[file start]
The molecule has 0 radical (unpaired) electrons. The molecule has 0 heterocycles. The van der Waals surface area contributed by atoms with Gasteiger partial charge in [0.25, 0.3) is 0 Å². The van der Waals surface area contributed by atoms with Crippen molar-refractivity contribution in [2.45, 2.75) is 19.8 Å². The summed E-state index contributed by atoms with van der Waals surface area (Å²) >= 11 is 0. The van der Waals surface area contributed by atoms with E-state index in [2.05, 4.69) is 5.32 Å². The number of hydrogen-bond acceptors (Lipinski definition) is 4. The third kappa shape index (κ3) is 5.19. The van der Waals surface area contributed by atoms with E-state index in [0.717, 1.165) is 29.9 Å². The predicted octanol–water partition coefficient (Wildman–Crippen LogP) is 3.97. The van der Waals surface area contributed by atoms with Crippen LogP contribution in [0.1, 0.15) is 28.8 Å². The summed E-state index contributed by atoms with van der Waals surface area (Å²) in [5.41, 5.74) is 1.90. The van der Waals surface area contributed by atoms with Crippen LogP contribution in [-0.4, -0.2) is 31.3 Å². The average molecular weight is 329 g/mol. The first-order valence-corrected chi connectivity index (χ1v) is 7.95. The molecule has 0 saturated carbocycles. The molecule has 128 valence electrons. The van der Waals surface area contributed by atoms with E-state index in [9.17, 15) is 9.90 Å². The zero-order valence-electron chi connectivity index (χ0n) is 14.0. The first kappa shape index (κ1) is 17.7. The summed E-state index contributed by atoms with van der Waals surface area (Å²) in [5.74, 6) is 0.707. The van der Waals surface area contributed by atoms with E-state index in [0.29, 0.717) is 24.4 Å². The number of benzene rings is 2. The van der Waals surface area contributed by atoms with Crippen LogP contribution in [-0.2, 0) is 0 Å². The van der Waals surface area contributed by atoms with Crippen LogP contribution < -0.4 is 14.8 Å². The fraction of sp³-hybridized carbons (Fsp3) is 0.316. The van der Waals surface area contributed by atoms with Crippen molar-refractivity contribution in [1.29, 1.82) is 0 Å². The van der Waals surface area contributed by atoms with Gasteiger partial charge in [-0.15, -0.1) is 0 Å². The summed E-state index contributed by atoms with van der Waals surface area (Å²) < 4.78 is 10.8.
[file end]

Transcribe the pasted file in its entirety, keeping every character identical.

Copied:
The molecule has 0 radical (unpaired) electrons. The molecule has 0 heterocycles. The van der Waals surface area contributed by atoms with Gasteiger partial charge in [0.25, 0.3) is 0 Å². The van der Waals surface area contributed by atoms with Crippen molar-refractivity contribution in [2.45, 2.75) is 19.8 Å². The summed E-state index contributed by atoms with van der Waals surface area (Å²) >= 11 is 0. The van der Waals surface area contributed by atoms with E-state index in [2.05, 4.69) is 5.32 Å². The number of hydrogen-bond acceptors (Lipinski definition) is 4. The third kappa shape index (κ3) is 5.19. The van der Waals surface area contributed by atoms with E-state index in [0.717, 1.165) is 29.9 Å². The predicted octanol–water partition coefficient (Wildman–Crippen LogP) is 3.97. The van der Waals surface area contributed by atoms with Crippen LogP contribution in [0.1, 0.15) is 28.8 Å². The summed E-state index contributed by atoms with van der Waals surface area (Å²) in [5.41, 5.74) is 1.90. The van der Waals surface area contributed by atoms with Crippen LogP contribution in [-0.4, -0.2) is 31.3 Å². The average molecular weight is 329 g/mol. The first-order valence-corrected chi connectivity index (χ1v) is 7.95. The molecule has 0 saturated carbocycles. The molecule has 128 valence electrons. The van der Waals surface area contributed by atoms with E-state index in [9.17, 15) is 9.90 Å². The zero-order valence-electron chi connectivity index (χ0n) is 14.0. The first kappa shape index (κ1) is 17.7. The summed E-state index contributed by atoms with van der Waals surface area (Å²) in [5.74, 6) is 0.707. The van der Waals surface area contributed by atoms with E-state index in [0.29, 0.717) is 24.4 Å². The number of benzene rings is 2. The van der Waals surface area contributed by atoms with Crippen LogP contribution in [-0.2, 0) is 0 Å². The van der Waals surface area contributed by atoms with Crippen LogP contribution < -0.4 is 14.8 Å². The fraction of sp³-hybridized carbons (Fsp3) is 0.316. The van der Waals surface area contributed by atoms with Crippen molar-refractivity contribution in [1.29, 1.82) is 0 Å². The van der Waals surface area contributed by atoms with Gasteiger partial charge in [-0.15, -0.1) is 0 Å². The summed E-state index contributed by atoms with van der Waals surface area (Å²) < 4.78 is 10.8.